Ladder is one of those universal terms in the tennis club world. It signifies how players stack up against each other – the top of the ladder representing those whose competitive prowess is lionesque and the bottom denoting those whose swings resemble unfolding lawn chairs. For the aspiring professional, the bottom of the ladder is the $10,000 qualifying. It’s filled with has-beens, also-rans, down-and-outers, and the infrequent high-flier on her way to an endorsement contract and some serious Simoleans. Round one of $10,000 qualifying commences today.
The opponent is Mexican, spawned on clay courts beneath a sweltering sun. She is 5’3 with close-cropped hair and legs like rodeo barrels. I apologize to the reader for lacking an accurate description, but it’s fairly close to the top half of a monkey and the bottom half of an elephant. My player is 5”11 with a bright smile and natural power. As tennis aficionados know, all of this means nothing as far as winning is concerned. We’ve reviewed the game plan – the Mexican likes to be eight feet behind the baseline and prefers to play with her backhand crosscourt, come in behind a few kick serves on the ad side, keep your feet moving forward when she slices because the courts are slower than Marion Bartoli’s trip through the buffet line, etc., but one never knows what a sixteen year-olds brain will do when confronted with a new experience. I drop into a plastic chair and set my phone for vibrate. On the ground beside me, a nineteen year-old male has just finished a third set tiebreaker and is undergoing a series of full body cramps that suggests either epilepsy or drug addiction. People around him get upset if you laugh.
The kid serves well to open and wins the first game.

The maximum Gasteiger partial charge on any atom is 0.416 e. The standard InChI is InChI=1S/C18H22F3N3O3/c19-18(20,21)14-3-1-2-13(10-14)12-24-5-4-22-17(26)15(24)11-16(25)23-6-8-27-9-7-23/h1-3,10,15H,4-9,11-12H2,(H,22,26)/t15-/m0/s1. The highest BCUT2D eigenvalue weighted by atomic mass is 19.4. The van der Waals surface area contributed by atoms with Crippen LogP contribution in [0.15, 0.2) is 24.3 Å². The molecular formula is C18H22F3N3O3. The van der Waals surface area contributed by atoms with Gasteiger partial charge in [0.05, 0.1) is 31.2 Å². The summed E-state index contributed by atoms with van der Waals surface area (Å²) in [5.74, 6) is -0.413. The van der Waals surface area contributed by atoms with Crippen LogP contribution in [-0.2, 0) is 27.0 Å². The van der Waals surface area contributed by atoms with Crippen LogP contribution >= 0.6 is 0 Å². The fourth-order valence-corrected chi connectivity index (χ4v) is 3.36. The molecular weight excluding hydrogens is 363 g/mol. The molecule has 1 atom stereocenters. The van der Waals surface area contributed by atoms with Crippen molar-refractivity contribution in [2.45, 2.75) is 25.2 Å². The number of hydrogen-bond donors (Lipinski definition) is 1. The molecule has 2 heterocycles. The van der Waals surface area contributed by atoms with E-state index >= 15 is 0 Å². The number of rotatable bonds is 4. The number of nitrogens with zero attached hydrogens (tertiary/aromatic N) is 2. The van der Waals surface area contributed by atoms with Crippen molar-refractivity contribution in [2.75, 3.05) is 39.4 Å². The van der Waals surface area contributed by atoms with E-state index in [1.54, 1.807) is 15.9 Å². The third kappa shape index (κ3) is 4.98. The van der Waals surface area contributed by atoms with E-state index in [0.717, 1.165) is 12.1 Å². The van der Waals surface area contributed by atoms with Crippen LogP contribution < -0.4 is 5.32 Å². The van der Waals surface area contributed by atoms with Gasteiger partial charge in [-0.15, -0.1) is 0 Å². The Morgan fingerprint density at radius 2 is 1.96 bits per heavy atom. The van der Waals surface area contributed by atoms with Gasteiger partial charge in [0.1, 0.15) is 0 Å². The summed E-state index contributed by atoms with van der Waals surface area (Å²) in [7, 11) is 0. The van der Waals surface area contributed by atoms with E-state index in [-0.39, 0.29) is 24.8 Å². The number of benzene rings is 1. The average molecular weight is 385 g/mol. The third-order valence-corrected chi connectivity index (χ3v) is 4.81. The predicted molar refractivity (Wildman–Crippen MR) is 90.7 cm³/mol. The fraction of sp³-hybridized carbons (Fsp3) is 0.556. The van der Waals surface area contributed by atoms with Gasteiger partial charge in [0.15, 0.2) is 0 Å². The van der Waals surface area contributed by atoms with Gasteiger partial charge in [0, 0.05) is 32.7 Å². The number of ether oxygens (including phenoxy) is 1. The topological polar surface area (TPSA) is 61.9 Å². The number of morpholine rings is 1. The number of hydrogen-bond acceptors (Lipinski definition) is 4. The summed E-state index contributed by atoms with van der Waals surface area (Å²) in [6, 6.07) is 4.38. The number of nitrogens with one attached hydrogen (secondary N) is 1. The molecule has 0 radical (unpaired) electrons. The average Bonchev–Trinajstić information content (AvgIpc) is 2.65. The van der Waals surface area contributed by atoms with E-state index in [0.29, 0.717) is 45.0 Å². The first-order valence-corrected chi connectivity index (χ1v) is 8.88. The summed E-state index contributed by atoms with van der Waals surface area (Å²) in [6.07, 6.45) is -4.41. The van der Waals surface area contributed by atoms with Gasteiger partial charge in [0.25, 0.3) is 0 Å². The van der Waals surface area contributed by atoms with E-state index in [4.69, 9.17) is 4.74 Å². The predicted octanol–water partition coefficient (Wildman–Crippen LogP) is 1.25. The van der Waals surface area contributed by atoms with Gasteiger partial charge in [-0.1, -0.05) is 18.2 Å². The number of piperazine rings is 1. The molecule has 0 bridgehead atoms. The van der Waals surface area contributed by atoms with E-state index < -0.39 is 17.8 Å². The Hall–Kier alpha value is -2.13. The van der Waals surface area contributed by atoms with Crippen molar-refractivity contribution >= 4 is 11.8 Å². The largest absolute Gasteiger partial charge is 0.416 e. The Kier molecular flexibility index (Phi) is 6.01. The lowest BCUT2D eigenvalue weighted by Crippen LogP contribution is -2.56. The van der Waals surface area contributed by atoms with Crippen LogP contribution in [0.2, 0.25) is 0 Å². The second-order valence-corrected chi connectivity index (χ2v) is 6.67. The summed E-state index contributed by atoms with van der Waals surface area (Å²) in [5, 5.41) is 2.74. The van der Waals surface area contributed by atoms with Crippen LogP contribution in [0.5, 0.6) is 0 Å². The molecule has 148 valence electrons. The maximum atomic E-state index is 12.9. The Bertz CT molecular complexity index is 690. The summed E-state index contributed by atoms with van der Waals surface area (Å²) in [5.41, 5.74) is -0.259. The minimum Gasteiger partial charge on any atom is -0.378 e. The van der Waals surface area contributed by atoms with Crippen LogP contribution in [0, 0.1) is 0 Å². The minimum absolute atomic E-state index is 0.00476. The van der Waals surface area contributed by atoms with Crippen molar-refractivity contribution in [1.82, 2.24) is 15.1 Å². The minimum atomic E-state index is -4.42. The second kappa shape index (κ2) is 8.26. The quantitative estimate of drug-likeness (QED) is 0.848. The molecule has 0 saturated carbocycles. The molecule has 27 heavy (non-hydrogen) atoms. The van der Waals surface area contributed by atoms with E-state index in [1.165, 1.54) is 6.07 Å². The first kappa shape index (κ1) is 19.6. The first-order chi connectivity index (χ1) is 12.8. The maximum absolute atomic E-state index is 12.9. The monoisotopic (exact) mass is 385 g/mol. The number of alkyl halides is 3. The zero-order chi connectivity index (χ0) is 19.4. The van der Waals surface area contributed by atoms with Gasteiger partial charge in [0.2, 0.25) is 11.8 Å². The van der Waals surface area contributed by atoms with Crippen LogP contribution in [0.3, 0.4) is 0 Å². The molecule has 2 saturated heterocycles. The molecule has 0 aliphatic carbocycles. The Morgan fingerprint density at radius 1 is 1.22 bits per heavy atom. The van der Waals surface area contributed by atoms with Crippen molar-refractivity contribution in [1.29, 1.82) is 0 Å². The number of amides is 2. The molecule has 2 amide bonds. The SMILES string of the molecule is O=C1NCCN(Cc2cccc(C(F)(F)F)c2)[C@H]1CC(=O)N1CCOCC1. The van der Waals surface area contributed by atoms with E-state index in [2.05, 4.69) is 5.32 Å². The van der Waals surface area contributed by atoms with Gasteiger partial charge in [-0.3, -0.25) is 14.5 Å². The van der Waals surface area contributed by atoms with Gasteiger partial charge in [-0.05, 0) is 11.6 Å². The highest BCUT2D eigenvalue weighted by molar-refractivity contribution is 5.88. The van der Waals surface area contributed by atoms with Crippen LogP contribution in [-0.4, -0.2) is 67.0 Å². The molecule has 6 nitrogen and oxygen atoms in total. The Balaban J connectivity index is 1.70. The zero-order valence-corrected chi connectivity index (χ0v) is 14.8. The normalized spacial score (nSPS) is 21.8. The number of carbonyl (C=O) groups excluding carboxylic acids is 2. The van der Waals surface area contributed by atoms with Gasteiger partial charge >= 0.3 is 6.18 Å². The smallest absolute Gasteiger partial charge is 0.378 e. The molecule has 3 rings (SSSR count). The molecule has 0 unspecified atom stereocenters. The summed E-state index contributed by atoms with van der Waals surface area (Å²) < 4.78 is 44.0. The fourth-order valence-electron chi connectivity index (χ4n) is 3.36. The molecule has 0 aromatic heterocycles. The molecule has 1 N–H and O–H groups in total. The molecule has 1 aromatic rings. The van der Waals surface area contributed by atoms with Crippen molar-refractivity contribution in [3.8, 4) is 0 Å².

When tourists pass the courts, their jaws drop off to the left to form a sort of misshapen“O” and, when accompanied by the primal “oof,” hints at someone getting punched in the stomach. They generally stand for a few minutes, awestruck by the force of the game. But too, at least for the older men, ogling these half-clad teenage girls whose groaning and screaming can get, let’s face it, pretty uncomfortable. They gaze with city bus-ish vacuity and you just know inappropriate thoughts are going through their heads.
The first set comes easily, along with more confidence.
With so many countries represented, we get a mix of styles. Driven by their conditioning and willingness to play long points, the macho clay courters who grind their opponents into submission and get athletic hard-ons when an adversary makes an unforced error. Also, the American hardcourters who blast serves and forehands in hopes of ending points before any sense of rhythm is established. Plus, the little Asian ball machines who scamper back and forth, hitting half-paced crosscourt balls with technical perfection but have about as much power as Joe Biden. And lest we forget the Euros, who spend several Speedo’d hours sunbathing and then don tennis gear and display all sorts of artistic flair with what seems like an absolute lack of concern for winning or losing (except the Germans and the Czechs!).
Forty-five minutes later, it is over. The girl has executed well and we go off to celebrate her first professional victory – this means twenty minutes of on-court practice followed by another twenty in the gym. Dinner tonite comes from a steakhouse, and based on the scarcity of small rodents around town, I’m pretty firm on settling for the pasta.
On the resort front, things seem to be regressing. Everyone within sandal-wearing-viewing range is wearing sandals. There are young men who should not take their white t-shirts off, and others who have taken their white t-shirts off and look like they still have them on, and there are old men who have the same sagging breasts as old women and old women who have more hair on their chests than their husbands have on their heads. There are fierce-faced children jumping onto fake flamingos and shrieking for ungodly reasons, while parents suck straws dipped into equatorial fruit juices overrun with Two-Buck-Chuck-value liquor. Loads of dead-looking but not-dead bodies are all over the place. Too, there are raccoons that will give you high fives to keep you from noticing their friends stealing your taco – bandit bastards. Man-made waterfalls are ubiquitous enough that you have a constant and almost unnerving desire to hit the urinal. Since several local men in cotton pants and long sleeve button downs sport enviably dry (not wet) skin, I’m also pretty certain I’m the resort’s endocrine mutant, constantly perspiring worse than Marat Safin trying to write a love letter.
New word of the day: Suspendocrine (def) the desire to stop sweating
Tomorrow: Another Step on the Ladder?